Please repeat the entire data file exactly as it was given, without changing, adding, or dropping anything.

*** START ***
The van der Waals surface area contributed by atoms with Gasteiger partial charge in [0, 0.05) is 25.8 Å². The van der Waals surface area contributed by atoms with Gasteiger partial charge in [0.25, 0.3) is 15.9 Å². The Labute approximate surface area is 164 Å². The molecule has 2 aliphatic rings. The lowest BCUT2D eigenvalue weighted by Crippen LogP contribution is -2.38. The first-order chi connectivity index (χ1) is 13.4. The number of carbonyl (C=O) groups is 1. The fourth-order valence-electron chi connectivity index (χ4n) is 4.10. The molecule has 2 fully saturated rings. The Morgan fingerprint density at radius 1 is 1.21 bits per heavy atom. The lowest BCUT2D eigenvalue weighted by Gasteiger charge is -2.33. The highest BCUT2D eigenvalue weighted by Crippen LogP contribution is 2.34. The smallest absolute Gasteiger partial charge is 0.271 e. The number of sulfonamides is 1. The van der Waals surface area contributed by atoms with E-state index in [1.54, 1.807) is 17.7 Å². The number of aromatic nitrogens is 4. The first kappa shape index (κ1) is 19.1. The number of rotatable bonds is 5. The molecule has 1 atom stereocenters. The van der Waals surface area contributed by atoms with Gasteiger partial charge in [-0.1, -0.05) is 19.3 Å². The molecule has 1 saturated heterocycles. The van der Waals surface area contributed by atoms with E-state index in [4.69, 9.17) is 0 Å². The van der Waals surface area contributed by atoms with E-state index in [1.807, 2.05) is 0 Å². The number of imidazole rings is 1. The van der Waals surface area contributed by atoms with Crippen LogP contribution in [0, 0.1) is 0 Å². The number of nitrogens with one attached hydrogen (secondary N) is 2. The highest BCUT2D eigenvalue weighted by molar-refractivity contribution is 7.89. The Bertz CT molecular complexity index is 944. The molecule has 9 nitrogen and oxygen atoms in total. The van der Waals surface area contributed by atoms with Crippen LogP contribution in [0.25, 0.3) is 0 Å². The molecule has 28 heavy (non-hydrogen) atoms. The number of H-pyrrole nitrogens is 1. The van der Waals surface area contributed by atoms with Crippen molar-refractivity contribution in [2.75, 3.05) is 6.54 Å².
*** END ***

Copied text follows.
The van der Waals surface area contributed by atoms with Gasteiger partial charge in [0, 0.05) is 25.8 Å². The van der Waals surface area contributed by atoms with Gasteiger partial charge in [0.25, 0.3) is 15.9 Å². The Labute approximate surface area is 164 Å². The molecule has 2 aliphatic rings. The lowest BCUT2D eigenvalue weighted by Crippen LogP contribution is -2.38. The first-order chi connectivity index (χ1) is 13.4. The number of carbonyl (C=O) groups is 1. The fourth-order valence-electron chi connectivity index (χ4n) is 4.10. The molecule has 2 fully saturated rings. The Morgan fingerprint density at radius 1 is 1.21 bits per heavy atom. The lowest BCUT2D eigenvalue weighted by Gasteiger charge is -2.33. The highest BCUT2D eigenvalue weighted by Crippen LogP contribution is 2.34. The smallest absolute Gasteiger partial charge is 0.271 e. The number of sulfonamides is 1. The van der Waals surface area contributed by atoms with E-state index in [1.54, 1.807) is 17.7 Å². The number of aromatic nitrogens is 4. The first kappa shape index (κ1) is 19.1. The number of rotatable bonds is 5. The molecule has 1 atom stereocenters. The van der Waals surface area contributed by atoms with Gasteiger partial charge in [-0.1, -0.05) is 19.3 Å². The molecule has 1 saturated heterocycles. The van der Waals surface area contributed by atoms with E-state index in [4.69, 9.17) is 0 Å². The van der Waals surface area contributed by atoms with E-state index in [1.807, 2.05) is 0 Å². The number of imidazole rings is 1. The van der Waals surface area contributed by atoms with Crippen LogP contribution in [0, 0.1) is 0 Å². The number of nitrogens with one attached hydrogen (secondary N) is 2. The highest BCUT2D eigenvalue weighted by molar-refractivity contribution is 7.89. The Bertz CT molecular complexity index is 944. The molecule has 9 nitrogen and oxygen atoms in total. The van der Waals surface area contributed by atoms with Crippen LogP contribution in [0.25, 0.3) is 0 Å². The molecule has 28 heavy (non-hydrogen) atoms. The number of H-pyrrole nitrogens is 1. The van der Waals surface area contributed by atoms with Crippen molar-refractivity contribution in [2.75, 3.05) is 6.54 Å².